The Emigration of the Jews of Bad Kissingen
In contrast to many other memorial books, we deliberately also considered those Jewish citizens in the data base who were able to escape annihilation by the Nazis by fleeing and emigration and survived. For often this rescue was accompanied by a painful farewell to home and family and combined with a difficult new start in a foreign environment. For many of the refugees, it was also combined with agonizing uncertainty concerning the fate of the family members left back whose demise they often had to watch powerless and helpless.
In the years of Nazi despotism, many Kissingen Jews decided to emigrate. The data base includes more than 270 people who had to leave Germany in those years. Emigration started immediately after the seizure of power by the Nazis and the beginning of the first boycott actions against Jewish businesses and repressions against Jewish citizens and facilities of their communities in 1933. The main aim of the advancing policies of social exclusion and deprivation of rights in the following years was to take away the Jewish citizens’ bases of existence and increase pressure on them to emigrate. The climax of emigration – like in all Germany – was reached after the November Pogrom and the “Aryanisation” of Jewish businesses in 1938 and 1939. As soon as World War II began, there were no chances for Jewish citizens left to escape the Shoa. The last emigrations of Kissingen Jews are documented for the year 1941. At the end of August 1941, the merchant Heinrich Stern and his wife Babette managed to emigrate to Cuba before the Nazi regime instituted a general ban on emigration for Jews in October 1941.
The decision for and date of an emigration was often dependent on the age, the financial means, possibly existing connections abroad, and also the interpretation of the political situation. Especially the young people and families with children decided rather early to leave Germany because they felt strong enough to make a new start in a foreign country and saw the menacing danger of the Hitler regime more clearly. For the elderly, weak or not so wealthy Jews it was much more difficult to take this step. In addition, many of them misinterpreted the situation because of their great patriotism and thought the repressions were only a passing phenomenon and surely things wouldn’t turn out that badly.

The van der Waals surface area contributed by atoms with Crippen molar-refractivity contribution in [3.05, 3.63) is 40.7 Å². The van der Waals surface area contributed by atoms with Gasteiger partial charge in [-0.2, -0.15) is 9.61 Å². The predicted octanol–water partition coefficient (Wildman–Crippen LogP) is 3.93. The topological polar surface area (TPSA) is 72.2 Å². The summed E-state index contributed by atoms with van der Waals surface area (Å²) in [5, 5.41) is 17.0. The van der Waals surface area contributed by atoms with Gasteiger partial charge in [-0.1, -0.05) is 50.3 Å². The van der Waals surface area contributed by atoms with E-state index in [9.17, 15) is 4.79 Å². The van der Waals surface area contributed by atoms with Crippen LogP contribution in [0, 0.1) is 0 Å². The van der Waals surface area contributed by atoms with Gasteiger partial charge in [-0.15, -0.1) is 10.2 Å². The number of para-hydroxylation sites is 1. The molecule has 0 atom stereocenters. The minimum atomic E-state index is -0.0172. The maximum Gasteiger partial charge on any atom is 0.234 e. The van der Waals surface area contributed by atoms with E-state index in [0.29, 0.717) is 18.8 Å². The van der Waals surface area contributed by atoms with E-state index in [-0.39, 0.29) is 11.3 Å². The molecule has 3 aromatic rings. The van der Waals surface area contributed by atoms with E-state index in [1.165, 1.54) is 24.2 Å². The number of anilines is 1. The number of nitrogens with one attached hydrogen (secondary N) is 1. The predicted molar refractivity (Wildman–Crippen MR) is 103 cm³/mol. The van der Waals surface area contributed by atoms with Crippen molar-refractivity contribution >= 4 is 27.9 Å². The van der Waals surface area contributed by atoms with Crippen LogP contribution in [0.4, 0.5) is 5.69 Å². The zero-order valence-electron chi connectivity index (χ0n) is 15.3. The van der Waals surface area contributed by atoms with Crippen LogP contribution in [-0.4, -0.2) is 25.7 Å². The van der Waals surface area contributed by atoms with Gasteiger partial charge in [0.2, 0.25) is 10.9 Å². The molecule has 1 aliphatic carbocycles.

The fact that so many Kissingen Jews who tried to emigrate since the end of 1938 couldn’t do so was on the one hand because of the beginning of World War II but also due to the restrictive immigration policies of many countries.
This is especially true for Palestine as a destination for immigration. At the beginning of Nazi despotism, many Kissingen Jews went there but it got increasingly more difficult because of the restrictive immigration policy of the British Mandate Power towards the end of the 1930s.
Many other countries tried to deter refugees by bureaucratic immigration conditions – e.g. conditions concerning their wealth or guarantee declarations by citizens of the country refugees intended to go to. The tragic consequences of this policy can be found in the short biographies of Daniel and Anna Liebmann as well as Anni and Thekla Stern who desperately and in vain tried to be allowed to emigrate.
The most important countries receiving the Kissingen Jews were the USA, Palestine, and England. Till 1936, Palestine was first in line. Not rarely, Zionist convictions were the reason for this country. In the following years, most of the Kissingen Jews emigrated to the United States, followed by England.
Further countries of refuge for Kissingen Jews were France, the Netherlands, Czechoslovakia, Switzerland, Italy, Yugoslavia, Sweden, Canada, Cuba, Dominican Republic, Uruguay, Brazil, South Africa, China, Australia, and New Zealand.
Fleeing abroad not always meant final salvation from annihilation. Some Kissingen Jews, e.g. members of the families Adler, Bloemendal, Löwenthal, and Rosenau, who often had fled to the Netherlands or France very early, were tragically deported and murdered after the German occupation of those countries.